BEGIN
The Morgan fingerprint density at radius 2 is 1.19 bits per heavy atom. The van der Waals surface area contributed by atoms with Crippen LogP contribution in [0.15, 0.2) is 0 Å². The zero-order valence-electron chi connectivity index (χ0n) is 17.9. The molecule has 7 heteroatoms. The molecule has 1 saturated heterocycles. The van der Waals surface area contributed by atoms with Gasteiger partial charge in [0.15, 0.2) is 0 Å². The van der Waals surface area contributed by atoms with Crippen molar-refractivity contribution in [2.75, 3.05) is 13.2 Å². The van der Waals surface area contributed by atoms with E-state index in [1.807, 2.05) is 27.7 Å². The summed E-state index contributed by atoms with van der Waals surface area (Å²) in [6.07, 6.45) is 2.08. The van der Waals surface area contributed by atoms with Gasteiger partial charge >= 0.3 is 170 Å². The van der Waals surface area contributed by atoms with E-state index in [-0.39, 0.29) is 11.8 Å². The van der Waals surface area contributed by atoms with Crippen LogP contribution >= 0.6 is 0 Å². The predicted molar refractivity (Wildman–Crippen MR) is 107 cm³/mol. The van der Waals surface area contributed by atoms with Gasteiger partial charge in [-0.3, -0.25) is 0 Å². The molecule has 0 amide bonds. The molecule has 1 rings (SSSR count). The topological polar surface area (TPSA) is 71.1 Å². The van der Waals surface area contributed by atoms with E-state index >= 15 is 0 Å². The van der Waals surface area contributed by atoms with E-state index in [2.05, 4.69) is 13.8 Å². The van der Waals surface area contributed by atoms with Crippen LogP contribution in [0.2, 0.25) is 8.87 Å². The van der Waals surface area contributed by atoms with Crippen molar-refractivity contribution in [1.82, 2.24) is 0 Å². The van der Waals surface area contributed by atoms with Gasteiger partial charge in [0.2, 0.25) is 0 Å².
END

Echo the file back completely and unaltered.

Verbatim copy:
The Morgan fingerprint density at radius 2 is 1.19 bits per heavy atom. The van der Waals surface area contributed by atoms with Crippen LogP contribution in [0.15, 0.2) is 0 Å². The zero-order valence-electron chi connectivity index (χ0n) is 17.9. The molecule has 7 heteroatoms. The molecule has 1 saturated heterocycles. The van der Waals surface area contributed by atoms with Gasteiger partial charge in [0.15, 0.2) is 0 Å². The van der Waals surface area contributed by atoms with Crippen molar-refractivity contribution in [2.75, 3.05) is 13.2 Å². The van der Waals surface area contributed by atoms with E-state index in [1.807, 2.05) is 27.7 Å². The summed E-state index contributed by atoms with van der Waals surface area (Å²) in [6.07, 6.45) is 2.08. The van der Waals surface area contributed by atoms with Gasteiger partial charge >= 0.3 is 170 Å². The van der Waals surface area contributed by atoms with E-state index in [-0.39, 0.29) is 11.8 Å². The van der Waals surface area contributed by atoms with Crippen LogP contribution >= 0.6 is 0 Å². The predicted molar refractivity (Wildman–Crippen MR) is 107 cm³/mol. The van der Waals surface area contributed by atoms with Gasteiger partial charge in [-0.3, -0.25) is 0 Å². The molecule has 0 amide bonds. The molecule has 1 rings (SSSR count). The topological polar surface area (TPSA) is 71.1 Å². The van der Waals surface area contributed by atoms with E-state index >= 15 is 0 Å². The van der Waals surface area contributed by atoms with E-state index in [2.05, 4.69) is 13.8 Å². The van der Waals surface area contributed by atoms with Crippen LogP contribution in [0.2, 0.25) is 8.87 Å². The van der Waals surface area contributed by atoms with Crippen molar-refractivity contribution in [1.82, 2.24) is 0 Å². The van der Waals surface area contributed by atoms with Gasteiger partial charge in [0.2, 0.25) is 0 Å².